❉ We took at look back at 1994’s Wolf starring Jack Nicholson and Michelle Pfeiffer, recently re-released on Blu-Ray by Indicator.
In terms of blockbuster cinema 1994 was a very different time from today. Comic book adaptations were still a rarity, struggling to match the success of Tim Burton’s Batman films, the only comic book films to be released that season were The Shadow and The Mask, one of them was more successful than the other. The rest of that summer was dominated by the likes of True Lies, Speed and Forrest Gump. Films that whatever you may think of them today were all working from original scripts, not based on existing properties or following on from other ones.
Among these releases, and largely forgotten about, is Wolf. A Jack Nicholson and Michelle Pfeiffer horror thriller from the director of The Graduate released at the height of summer. It is hard to imagine a studio would pump so much cash and star power into a genre film, especially horror, today. Indicator’s recent blu-ray release serves as a gentle yet welcome reminder of a time when Hollywood was not dominated by brand recognition and liked to cater to adult audiences every once in a while.
To call it a horror thriller however is to oversell it somewhat. Although you have Jack Nicholson getting bitten by a wolf, gaining newfound athletic abilities and more of a backbone at his publishing job he also unfortunately develops a bushy pair of sideburns and an impressive underbite sporting a pair of fangs like Winston from Time Bandits. This is pretty much as horrific as it gets. Nichols was obviously more interested in the office politics and corporate backstabbing aspects of the story than that of a man losing his humanity and the transformative aspects that the great werewolf stories deal in.
To be fair however the film is never less than enjoyable and somewhat diverting. Nicholson manages easily to gain the audiences sympathy in the beginning and watching his take no shit attitude develop, particularly in regards to his boss Christopher Plummer and back-stabbing protégé James Spader is fun. This would have been a fine film in itself so when the lycanthrope angle raises its head its all a bit deflating, Nichols interest and enthusiasm seems to wane and as a result so does the audiences. The horror here is bloodless and carries no weight or even scares. Was Nichols ashamed of slumming it in such a genre? One wonders what the likes of directors like John Landis or Joe Dante would have come up with if such a project came their way in those days, or even Abel Ferrara when he was at the height of flirting with the mainstream in the mid-nineties.
Pfeiffer, coming off the double whammy of Batman Returns and The Age of Innocence, does as well as she can with the thankless task of token female who has to play love interest to a man nearly twice her age and then later damsel in distress from a sadly ridiculous looking James Spader, who ends up looking like a feral “Eddie Munster”, a sad waste of Rick Baker’s talents echoed by the man himself in the documentary included here on the Blu-Ray. Fun however can be had in spotting a number of pre-fame appearances by the likes of David Schwimmer, Alison Janney and even Richard Jenkins, who looks the same age here as he does nearly a quarter of a century later.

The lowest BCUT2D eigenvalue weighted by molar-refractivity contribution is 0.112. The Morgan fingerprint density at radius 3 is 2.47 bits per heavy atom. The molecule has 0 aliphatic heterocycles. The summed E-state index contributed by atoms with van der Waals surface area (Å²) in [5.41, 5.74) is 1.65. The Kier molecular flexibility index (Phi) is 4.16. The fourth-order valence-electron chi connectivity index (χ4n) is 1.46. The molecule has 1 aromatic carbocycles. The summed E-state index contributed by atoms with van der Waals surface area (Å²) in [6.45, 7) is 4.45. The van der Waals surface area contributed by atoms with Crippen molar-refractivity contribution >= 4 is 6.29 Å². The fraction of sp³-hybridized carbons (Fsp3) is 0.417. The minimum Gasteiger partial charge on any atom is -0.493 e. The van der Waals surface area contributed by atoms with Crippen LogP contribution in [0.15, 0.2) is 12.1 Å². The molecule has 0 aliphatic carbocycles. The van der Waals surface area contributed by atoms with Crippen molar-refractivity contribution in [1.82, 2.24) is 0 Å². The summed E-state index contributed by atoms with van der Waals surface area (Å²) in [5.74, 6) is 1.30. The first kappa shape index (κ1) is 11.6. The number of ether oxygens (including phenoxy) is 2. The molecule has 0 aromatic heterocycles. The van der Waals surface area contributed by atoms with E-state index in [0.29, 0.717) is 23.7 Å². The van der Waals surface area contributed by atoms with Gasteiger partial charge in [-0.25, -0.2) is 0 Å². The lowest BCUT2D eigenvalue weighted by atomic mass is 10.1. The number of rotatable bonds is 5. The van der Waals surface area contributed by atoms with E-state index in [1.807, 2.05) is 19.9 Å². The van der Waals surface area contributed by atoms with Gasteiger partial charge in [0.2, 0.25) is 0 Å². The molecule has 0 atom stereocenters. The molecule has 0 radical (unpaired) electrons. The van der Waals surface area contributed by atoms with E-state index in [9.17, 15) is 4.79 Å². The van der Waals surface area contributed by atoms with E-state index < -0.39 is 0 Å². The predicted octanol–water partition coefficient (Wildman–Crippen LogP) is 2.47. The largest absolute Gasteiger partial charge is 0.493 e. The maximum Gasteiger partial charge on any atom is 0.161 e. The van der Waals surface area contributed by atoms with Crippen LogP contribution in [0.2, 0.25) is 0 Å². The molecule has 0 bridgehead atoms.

This is a film of two parts, one more successful than the other and sadly it’s the part that the film was sold as that is a missed opportunity. Nevertheless it’s a welcome reminder of an age gone by when every second big studio film wasn’t released by Disney/Marvel. Indicator have done well by the film releasing it along with the rest of their impressive catalogue with a neat package of extras including the hour-long documentary with considerable input and insight from Rick Baker, producer Douglas Wick and screenwriter Wesley Strick. Far from essential but an interesting reminder of a time in cinema when films were mainly sold on star power and not brand recognised IPs
Indicator Limited Edition Special Features
• High Definition remaster
• 5.1 surround sound track
• Alternative stereo audio
• The Beast Inside: Creating ‘Wolf’ (2017, 54 mins): a new documentary on the making of the film with new interviews from SFX legend Rick Baker, screenwriter Wesley Strick and producer Douglas Wick
• Never-before-seen archival interviews with actors Michelle Pfeiffer, James Spader and Kate Nelligan
• Never-before-seen archival interviews with director Mike Nichols, producer Douglas Wick and writer Jim Harrison
• Never-before-seen archival interviews with SFX maestro Rick Baker and production designer Bo Welch
• B-roll footage
• Original theatrical trailer
• Image gallery: on-set and promotional photography
• New and improved English subtitles for the deaf and hard-of-hearing
• Limited edition exclusive booklet with a new essay by Brad Stevens, an overview of contemporary critical responses, and historic articles on the film
• UK premiere on Blu-ray
• Limited Blu-ray Edition of 3,000 copies
❉ ‘Wolf’ Limited Blu-ray Edition (UK Blu-ray premiere) is still in stock in limited quantities from Indicator/Powerhouse Films, cat. No. PHILTD021. BBFC cert: 15. RRP £15.99.
❉ Iain MacLeod was raised on the North coast of Scotland on a steady diet of 2000AD and Moviedrome. Now living in Glasgow as a struggling screenwriter he still buys too many comics and blu-rays. Has never seen a ghost but heard two talking in his bedroom when he was 4.
I remember enjoying ‘Wolf’ at the time. It may be time to take another look!
Hat’s off to you for the Winston from ‘Time Bandits’ reference!!!